DR NO ANALYSIS - Breaking down the first Bond film

edited March 2014 in Bond Movies Posts: 4,251
Before people call for the thread to be locked I suggest you read what i've written. These are some of my thoughts on what i feel is a rather comprehensive breakdown of the first Bond flick. i hope after we can discuss some of the artistic merits that I point out (opposed to falling into the same old discussion on the film)


The film has a marvellous 60's retro vibe. This is evident from the first few minutes of the film with Maurice Binder's very sexy and stylised main-title sequence. The dot motif is very well used and the whole sequence despite being very much a product of it's time has really endured. In fact the whole film has. The 60's setting with all the glamours clothes, hairstyles and makeup really give the film a marvellous chic vintage feel (the image of Sean Connery in a trilby is pretty awesome). But despite being made over 50 years ago the best complement I can really pay 'Dr. No' is that, in my opinion, it really holds up today. This is really because the storytelling is very competent and the film is well paced and still as efficient today than ever.

I think it's hard when reviewing or discussing a Bond film not to try and compare the film at hand with the ones that have either preceded it or are still to come. For that reason I'll try to remain conscious of the fact that 'Dr. No' was the first film and at this stage there had not been an established formula for these stories. Therefore, the first thing I must state is that DN functions essentially as a black comedy. The stuff that is happening on screen is inherently at times silly and often grandiose but the film plays these moments seriously and often very darkly. For this reason the film really works as it's clear the filmmakers are having fun. Terence Young spoke about how his approach with Bond was to always have his tongue firmly in his cheek and though he took his subject seriously he wanted his audience to have fun with the film. This is something he achieved with aplomb with DN as the film is thoroughly entertaining.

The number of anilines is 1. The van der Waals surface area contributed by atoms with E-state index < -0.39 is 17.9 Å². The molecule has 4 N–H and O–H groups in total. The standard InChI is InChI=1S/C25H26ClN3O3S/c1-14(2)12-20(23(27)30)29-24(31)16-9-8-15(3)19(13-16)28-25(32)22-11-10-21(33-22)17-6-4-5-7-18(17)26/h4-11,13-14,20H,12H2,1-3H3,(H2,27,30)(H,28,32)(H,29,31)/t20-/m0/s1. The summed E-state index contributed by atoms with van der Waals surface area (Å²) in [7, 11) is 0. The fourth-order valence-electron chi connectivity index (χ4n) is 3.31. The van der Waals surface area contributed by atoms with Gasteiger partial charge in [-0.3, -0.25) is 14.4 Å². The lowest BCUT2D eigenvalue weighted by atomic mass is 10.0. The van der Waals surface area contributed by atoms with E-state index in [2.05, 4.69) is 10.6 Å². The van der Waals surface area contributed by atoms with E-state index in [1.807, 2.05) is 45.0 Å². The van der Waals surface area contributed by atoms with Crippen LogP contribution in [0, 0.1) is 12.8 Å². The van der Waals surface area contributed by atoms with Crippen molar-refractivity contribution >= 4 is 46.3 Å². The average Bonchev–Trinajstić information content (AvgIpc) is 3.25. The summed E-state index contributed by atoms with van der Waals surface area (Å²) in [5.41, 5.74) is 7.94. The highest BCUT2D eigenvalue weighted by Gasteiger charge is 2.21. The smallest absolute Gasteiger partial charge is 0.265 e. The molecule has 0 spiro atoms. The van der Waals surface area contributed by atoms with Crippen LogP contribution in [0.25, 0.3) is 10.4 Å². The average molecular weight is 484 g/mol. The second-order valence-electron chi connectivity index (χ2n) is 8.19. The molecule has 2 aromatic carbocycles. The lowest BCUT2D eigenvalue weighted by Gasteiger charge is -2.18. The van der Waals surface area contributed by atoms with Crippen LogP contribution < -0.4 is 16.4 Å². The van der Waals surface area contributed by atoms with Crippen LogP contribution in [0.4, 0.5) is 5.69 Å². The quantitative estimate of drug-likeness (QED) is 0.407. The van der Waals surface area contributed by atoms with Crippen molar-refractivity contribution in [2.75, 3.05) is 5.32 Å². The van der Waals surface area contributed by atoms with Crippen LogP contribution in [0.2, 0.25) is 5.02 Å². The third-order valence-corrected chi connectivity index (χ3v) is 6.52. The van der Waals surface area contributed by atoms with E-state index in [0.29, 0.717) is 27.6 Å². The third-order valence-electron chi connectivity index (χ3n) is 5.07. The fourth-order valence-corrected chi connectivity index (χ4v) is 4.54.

The black comedic nature of the film is evident from the first scene where Strangways is killed by three supposedly blind-men who later ferry off his corpse in a hearse. Later these same men take down Strangway's secretary; this scene in contrast with the first is actually rather dark and these two moments together really contribute towards setting the tone of the piece to follow. Later moments like Bond's chauffeur turning out to be a stooge and his death by cyanide-cigarette and Bond blasé quip about his demise further cement the film's darkly comedic intent. Even later moments like the tarantula in Bond's bed are silly but because the film plays the moment straight it's very effective and most horrific to sit through.

Let's move on then to Bond himself. Sean Connery is the epitome of perfect casting. Bond is a difficult role to cast especially as Ian Fleming described him. Essentially Fleming's Bond is a toff and an actor in the Roger Moore/David Niven-mould would have been too alienating for audiences and would have made it difficult for them to invest in the character. Connery was perfect as on paper he's totally wrong for the part. Bond is a an upper-class sophisticated Englishman and Connery was a working-class brash Scotsman. You wouldn't hire a cockney to play a Duke but that it exactly what Harry Saltzman and Albert Broccoli did. The result payed off in dividends.